Before the champagne showers, before the MVP is named, before the Commissioner's trophy is awarded, there are games to play. This year, there were seven of them. The Fall Classic was full of wild finishes and huge surprises. As we embark on the long offseason, revisit the greatest moments of the 2011 World Series.
I was here first!
After a great throw from Cards catcher Yadier Molina, it looked like Rafael Furcal had Ian Kinsler caught stealing in the ninth inning of Game 2. But Kinsler got a great jump on pitcher Jason Motte and stole second ahead of the tag, symbolizing the Rangers aggressiveness and daring. Kinsler's run later in the inning tied the game 1-1.
St. Louis Cardinals outfielder Allen Craig hit a solo home run in the third inning of Game 7 in St. Louis to give the Cards the go-ahead run. He also hit a home run in the Cards' 16-7 Game 3 rout of the Rangers.
First-base umpire Ron Kulpa made an egregiously bad call in the fourth inning of Game 3. With Albert Pujols on first and none out, Matt Holliday hit a routine grounder to short. Texas shortstop Elvis Andrus fielded it cleanly and tossed to Ian Kinsler for the force at second, who then threw to Mike Napoli at first. It should’ve ended as a double play with the bases empty, but Kulpa called Holliday safe at first. The score was still 1-0 Cardinals when Kulpa blew the call. Thanks to the Cards' offensive explosion, they won the game 16-7 and Kulpa's call was largely forgotten.
In Game 4, after three straight sub-par postseason starts, Rangers starter Derek Holland came within two outs of pitching the first shutout by an American League pitcher in the World Series since Jack Morris’ legendary 10-inning performance in Game 7 of the 1991 classic. Holland allowed the Cardinals just two hits and two walks in 8 1/3 innings, and the Series tied at two games each.
Texas Rangers' Josh Hamilton hit a two-run home run off a pitch by St. Louis Cardinals' Jason Motte during the 10th inning of Game 6 to put the Rangers up 9-7. The Cards, down to their last strike twice, came back to tie the game in the bottom of the 10th. Hamilton also hit a key sac fly in Game 2 to score Ian Kinsler in the ninth inning and allow Elvis Andrus to advance to third base after tagging up. Andrus scored one batter later on a sacrifice fly from Michael Young, giving the Rangers a 2-1 lead they wouldn't relinquish. Hamilton was hobbled by sports hernia but still contributed throughout the postseason.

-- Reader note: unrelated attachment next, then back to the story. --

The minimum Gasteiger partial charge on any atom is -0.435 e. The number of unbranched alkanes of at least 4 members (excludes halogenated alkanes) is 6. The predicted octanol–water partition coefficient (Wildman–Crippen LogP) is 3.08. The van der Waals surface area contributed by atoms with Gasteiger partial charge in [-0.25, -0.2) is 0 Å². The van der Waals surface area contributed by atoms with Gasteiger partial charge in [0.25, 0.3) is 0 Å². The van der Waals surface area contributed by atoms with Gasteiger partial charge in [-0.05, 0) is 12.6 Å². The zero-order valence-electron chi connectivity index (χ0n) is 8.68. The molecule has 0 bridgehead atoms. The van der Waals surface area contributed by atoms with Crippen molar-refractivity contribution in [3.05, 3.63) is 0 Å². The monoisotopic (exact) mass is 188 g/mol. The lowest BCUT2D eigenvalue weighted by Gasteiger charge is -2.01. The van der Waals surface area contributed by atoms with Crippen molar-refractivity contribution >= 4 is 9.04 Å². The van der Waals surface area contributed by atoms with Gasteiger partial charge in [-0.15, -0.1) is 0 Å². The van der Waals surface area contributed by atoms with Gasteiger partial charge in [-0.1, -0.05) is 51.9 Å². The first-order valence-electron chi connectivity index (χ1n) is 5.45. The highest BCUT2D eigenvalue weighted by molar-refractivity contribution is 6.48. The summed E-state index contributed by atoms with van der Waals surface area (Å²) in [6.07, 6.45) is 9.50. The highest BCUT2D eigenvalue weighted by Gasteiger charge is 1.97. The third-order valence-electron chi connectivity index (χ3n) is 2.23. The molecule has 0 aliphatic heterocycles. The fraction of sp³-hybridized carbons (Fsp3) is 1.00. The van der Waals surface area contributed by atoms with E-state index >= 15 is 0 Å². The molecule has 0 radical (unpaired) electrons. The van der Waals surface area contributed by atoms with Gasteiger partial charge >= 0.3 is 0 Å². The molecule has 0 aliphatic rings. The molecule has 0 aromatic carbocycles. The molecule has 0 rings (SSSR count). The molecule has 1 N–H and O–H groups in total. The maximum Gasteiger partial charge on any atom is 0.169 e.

Given a chance to pitch by a Game 6 rainout and picked by La Russa earlier in the day to start on three days' rest, Carpenter and the tireless St. Louis bullpen closed out the Series. Carpenter pitched six gutsy innings for the Game 7 win. He also won Game 1.
Rangers Mike Napoli, playing first base in Game 3, committed a throwing error in the rout, allowing the Cardinals to score two runs. But in the sixth inning of Game 4's improbable pitchers’ duel, Napoli came to the plate with men on first and second. He hit it 392 feet into the left-field seats for a 4-0 lead. Napoli also hit a two-run double in the eighth inning of Game 5 to give Texas a 4-2 lead it would not relinquish. It was the second consecutive night of heroics for Napoli, an unexpected postseason hero for the Rangers.
Cardinals manager Tony La Russa made some bizarre eighth-inning bullpen moves in Game 5 — and followed them up with even more bizarre explanations. La Russa said he twice called for Jason Motte, and neither time did bullpen coach Derek Lilliquist hear him properly over the phone. The first snafu led to Mike Napoli’s go-ahead, two-run, bases-loaded double. The second produced righty Lance Lynn, who wasn’t even supposed to pitch. La Russa said that when he got to the mound, he asked Lynn, “Oh, what are you doing here?”
New Mr. October
Albert Pujols had a historic night in Game 3 of the 2011 World Series, socking three homers (tying the World Series record set by Babe Ruth and matched by Reggie Jackson) and going 5-for-6 with six RBI (tying a World Series record). The St. Louis slugger also had 14 total bases (a World Series record) to lead the Cards to a 16-7 rout of the Rangers.
David Freese capped an epic Game 6 with a walk-off home run to lead off the bottom of the 11th inning. Freese's solo bomb to center gave him his third RBI of the night and forced Game 7. The blast was Freese's second monster hit of the game, as he had already knocked a two-strike, two-out, two-run triple off Rangers closer Neftali Feliz that tied the score at 7 apiece in the 9th inning. Freese came back in Game 7 with a double that scored two runs and tied the game in the first inning.